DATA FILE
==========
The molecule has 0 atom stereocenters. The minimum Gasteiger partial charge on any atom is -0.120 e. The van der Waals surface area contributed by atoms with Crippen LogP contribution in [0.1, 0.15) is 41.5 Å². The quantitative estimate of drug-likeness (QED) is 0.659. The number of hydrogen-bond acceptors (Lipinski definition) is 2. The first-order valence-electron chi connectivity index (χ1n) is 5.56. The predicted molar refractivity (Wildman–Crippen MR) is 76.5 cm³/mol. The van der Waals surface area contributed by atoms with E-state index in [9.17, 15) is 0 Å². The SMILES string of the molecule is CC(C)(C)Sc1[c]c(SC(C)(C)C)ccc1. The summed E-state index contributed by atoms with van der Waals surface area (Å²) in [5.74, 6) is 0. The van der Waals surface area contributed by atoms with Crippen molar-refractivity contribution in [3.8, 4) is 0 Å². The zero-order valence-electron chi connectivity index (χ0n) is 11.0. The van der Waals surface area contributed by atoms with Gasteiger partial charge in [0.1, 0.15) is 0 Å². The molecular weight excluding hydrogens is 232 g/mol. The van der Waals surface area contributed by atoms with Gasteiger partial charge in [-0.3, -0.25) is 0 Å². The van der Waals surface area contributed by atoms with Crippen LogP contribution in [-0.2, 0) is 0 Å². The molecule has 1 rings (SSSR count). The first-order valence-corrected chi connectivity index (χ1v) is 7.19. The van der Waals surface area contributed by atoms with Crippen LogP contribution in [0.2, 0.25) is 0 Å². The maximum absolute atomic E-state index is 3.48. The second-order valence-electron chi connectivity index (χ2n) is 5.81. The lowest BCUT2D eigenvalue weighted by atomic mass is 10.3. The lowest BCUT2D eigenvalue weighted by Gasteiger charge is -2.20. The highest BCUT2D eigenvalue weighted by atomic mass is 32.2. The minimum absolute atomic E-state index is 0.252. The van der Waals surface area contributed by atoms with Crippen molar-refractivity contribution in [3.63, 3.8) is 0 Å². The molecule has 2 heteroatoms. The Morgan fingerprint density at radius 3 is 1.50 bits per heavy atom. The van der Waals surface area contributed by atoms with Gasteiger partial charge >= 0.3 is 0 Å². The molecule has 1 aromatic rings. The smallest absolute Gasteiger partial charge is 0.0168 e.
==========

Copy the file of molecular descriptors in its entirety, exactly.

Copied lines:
The molecule has 0 atom stereocenters. The minimum Gasteiger partial charge on any atom is -0.120 e. The van der Waals surface area contributed by atoms with Crippen LogP contribution in [0.1, 0.15) is 41.5 Å². The quantitative estimate of drug-likeness (QED) is 0.659. The number of hydrogen-bond acceptors (Lipinski definition) is 2. The first-order valence-electron chi connectivity index (χ1n) is 5.56. The predicted molar refractivity (Wildman–Crippen MR) is 76.5 cm³/mol. The van der Waals surface area contributed by atoms with E-state index in [9.17, 15) is 0 Å². The SMILES string of the molecule is CC(C)(C)Sc1[c]c(SC(C)(C)C)ccc1. The summed E-state index contributed by atoms with van der Waals surface area (Å²) in [5.74, 6) is 0. The van der Waals surface area contributed by atoms with Crippen molar-refractivity contribution in [3.8, 4) is 0 Å². The zero-order valence-electron chi connectivity index (χ0n) is 11.0. The van der Waals surface area contributed by atoms with Gasteiger partial charge in [0.1, 0.15) is 0 Å². The molecular weight excluding hydrogens is 232 g/mol. The van der Waals surface area contributed by atoms with Gasteiger partial charge in [-0.3, -0.25) is 0 Å². The van der Waals surface area contributed by atoms with Crippen LogP contribution in [-0.2, 0) is 0 Å². The molecule has 1 rings (SSSR count). The first-order valence-corrected chi connectivity index (χ1v) is 7.19. The van der Waals surface area contributed by atoms with Crippen LogP contribution in [0.2, 0.25) is 0 Å². The maximum absolute atomic E-state index is 3.48. The second-order valence-electron chi connectivity index (χ2n) is 5.81. The lowest BCUT2D eigenvalue weighted by atomic mass is 10.3. The lowest BCUT2D eigenvalue weighted by Gasteiger charge is -2.20. The highest BCUT2D eigenvalue weighted by atomic mass is 32.2. The minimum absolute atomic E-state index is 0.252. The van der Waals surface area contributed by atoms with Crippen molar-refractivity contribution in [3.63, 3.8) is 0 Å². The molecule has 2 heteroatoms. The Morgan fingerprint density at radius 3 is 1.50 bits per heavy atom. The van der Waals surface area contributed by atoms with Gasteiger partial charge >= 0.3 is 0 Å². The molecule has 1 aromatic rings. The smallest absolute Gasteiger partial charge is 0.0168 e.